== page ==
Seoul has begun dismantling loudspeakers used in propoganda warfare with Pyongyang while the latter has promised to do the same following an inter-Korea summit between the leaders of both states.
South Korea on Monday announced a plan to remove propaganda loudspeakers along the border with North Korea. The loudspeakers are to be pulled back from the demilitarized zone starting Tuesday. Both Koreas had blasted propaganda messages across the border via dozens of massive loudspeakers until they were suspended days before last Friday’s summit, Korea Herald reported Monday.
The measure is a part of Seoul’s initial efforts to implement the summit agreements, in which President Moon Jae-in and North Korea’s leader Kim Jong-un pledged to cease hostile acts such as the loudspeaker broadcasts and sending propaganda leaflets, the South Korean military was quoted by the news daily as saying.
“As an initial step to build trust on military issues, it is one of the easiest things to do,” said the Defense Ministry’s spokesperson Choi Hyun-soo, adding that North Korea had not been consulted on the measure in advance.
The spokesperson noted that the decision to withdraw the loudspeakers should be interpreted as a tacit agreement that is part of Moon and Kim’s agreement to do away with every means that could cause cross-border hostilities.
North Korea will soon pull back its own loudspeakers, whose operations were suspended last week following Seoul’s decision to turn off its loudspeakers in return for Pyongyang’s earlier pledge to halt nuclear and intercontinental ballistic missile tests, the military said.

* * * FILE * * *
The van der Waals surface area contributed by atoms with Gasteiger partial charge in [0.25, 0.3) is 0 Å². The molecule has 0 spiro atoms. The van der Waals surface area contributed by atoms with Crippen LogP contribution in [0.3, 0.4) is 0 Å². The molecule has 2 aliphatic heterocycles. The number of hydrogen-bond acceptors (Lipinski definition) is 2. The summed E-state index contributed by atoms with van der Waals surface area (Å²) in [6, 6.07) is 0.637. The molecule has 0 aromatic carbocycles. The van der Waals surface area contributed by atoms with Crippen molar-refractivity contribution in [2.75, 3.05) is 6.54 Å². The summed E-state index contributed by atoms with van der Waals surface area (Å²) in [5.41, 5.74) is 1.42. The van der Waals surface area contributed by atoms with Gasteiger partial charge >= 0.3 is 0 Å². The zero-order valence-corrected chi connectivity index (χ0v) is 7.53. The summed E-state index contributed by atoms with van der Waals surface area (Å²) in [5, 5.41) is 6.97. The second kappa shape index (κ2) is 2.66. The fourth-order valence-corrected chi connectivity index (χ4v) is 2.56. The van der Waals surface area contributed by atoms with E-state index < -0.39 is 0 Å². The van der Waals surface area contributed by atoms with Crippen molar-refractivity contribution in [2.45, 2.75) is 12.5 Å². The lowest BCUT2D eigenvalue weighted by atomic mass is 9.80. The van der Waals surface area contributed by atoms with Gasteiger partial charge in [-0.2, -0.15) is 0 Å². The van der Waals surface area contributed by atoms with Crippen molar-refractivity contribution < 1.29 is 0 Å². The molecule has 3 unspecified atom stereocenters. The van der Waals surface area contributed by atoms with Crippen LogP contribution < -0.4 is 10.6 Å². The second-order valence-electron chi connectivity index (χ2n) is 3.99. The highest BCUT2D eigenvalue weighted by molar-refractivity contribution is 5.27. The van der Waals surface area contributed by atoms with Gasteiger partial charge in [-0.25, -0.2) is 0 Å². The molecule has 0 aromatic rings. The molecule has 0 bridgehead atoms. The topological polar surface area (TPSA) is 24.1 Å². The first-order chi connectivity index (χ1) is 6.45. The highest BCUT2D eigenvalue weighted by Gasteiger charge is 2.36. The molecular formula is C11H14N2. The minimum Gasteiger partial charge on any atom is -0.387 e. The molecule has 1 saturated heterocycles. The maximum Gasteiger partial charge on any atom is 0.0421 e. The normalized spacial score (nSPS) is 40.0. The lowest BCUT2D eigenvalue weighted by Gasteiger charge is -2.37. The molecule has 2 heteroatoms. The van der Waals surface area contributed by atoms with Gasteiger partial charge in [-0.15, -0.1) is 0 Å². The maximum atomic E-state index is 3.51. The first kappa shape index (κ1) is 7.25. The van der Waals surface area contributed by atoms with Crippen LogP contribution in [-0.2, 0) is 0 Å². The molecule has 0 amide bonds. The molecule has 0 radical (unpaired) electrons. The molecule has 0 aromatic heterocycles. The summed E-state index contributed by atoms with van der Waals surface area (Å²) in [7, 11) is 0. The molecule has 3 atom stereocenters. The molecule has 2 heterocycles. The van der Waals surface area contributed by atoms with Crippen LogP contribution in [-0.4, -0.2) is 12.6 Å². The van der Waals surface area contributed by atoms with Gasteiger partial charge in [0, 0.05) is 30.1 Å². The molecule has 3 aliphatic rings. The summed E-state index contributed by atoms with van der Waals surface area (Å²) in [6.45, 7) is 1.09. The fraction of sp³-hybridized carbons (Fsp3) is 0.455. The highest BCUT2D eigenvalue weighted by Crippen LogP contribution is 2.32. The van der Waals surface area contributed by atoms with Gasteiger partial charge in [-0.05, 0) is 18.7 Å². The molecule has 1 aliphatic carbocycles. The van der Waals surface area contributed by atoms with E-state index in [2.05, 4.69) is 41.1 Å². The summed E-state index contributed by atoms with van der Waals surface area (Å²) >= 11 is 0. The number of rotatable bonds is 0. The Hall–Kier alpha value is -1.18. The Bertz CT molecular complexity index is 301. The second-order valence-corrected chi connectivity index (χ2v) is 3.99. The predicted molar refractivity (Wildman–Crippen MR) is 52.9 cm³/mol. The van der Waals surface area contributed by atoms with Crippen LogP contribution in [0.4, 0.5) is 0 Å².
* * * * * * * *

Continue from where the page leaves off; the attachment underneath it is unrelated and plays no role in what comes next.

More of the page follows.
“We expect North Korea to do the same as it did in response to our decision to shut down the loudspeaker broadcasts,” said the spokesperson. “We believe North Korea will follow through on the agreement.”
The propaganda broadcasts have been a source of cross-border tensions, which reached its peak in 2015 when the North threatened to attack the loudspeakers blaring criticism of Kim Jong-un. South Korea agreed to turn them off, but resumed again after the North conducted a nuclear test in 2016.
In order to prevent miscalculations, the two Koreas’ leaders agreed to return the DMZ to its original state by pulling back each other’s troops and establishing a “peace zone” in the West Sea close to North Korea to avoid potential maritime skirmishes.
The military said the upcoming military talks would address a “wide range of issues” including the measures to demilitarize the DMZ and conduct other joint projects with North Korea in the cross-border region.
The South Korean government is considering a plan to pull back its guard posts and heavy-fire weapons positioned along the border, but the process would take time as it requires consultation.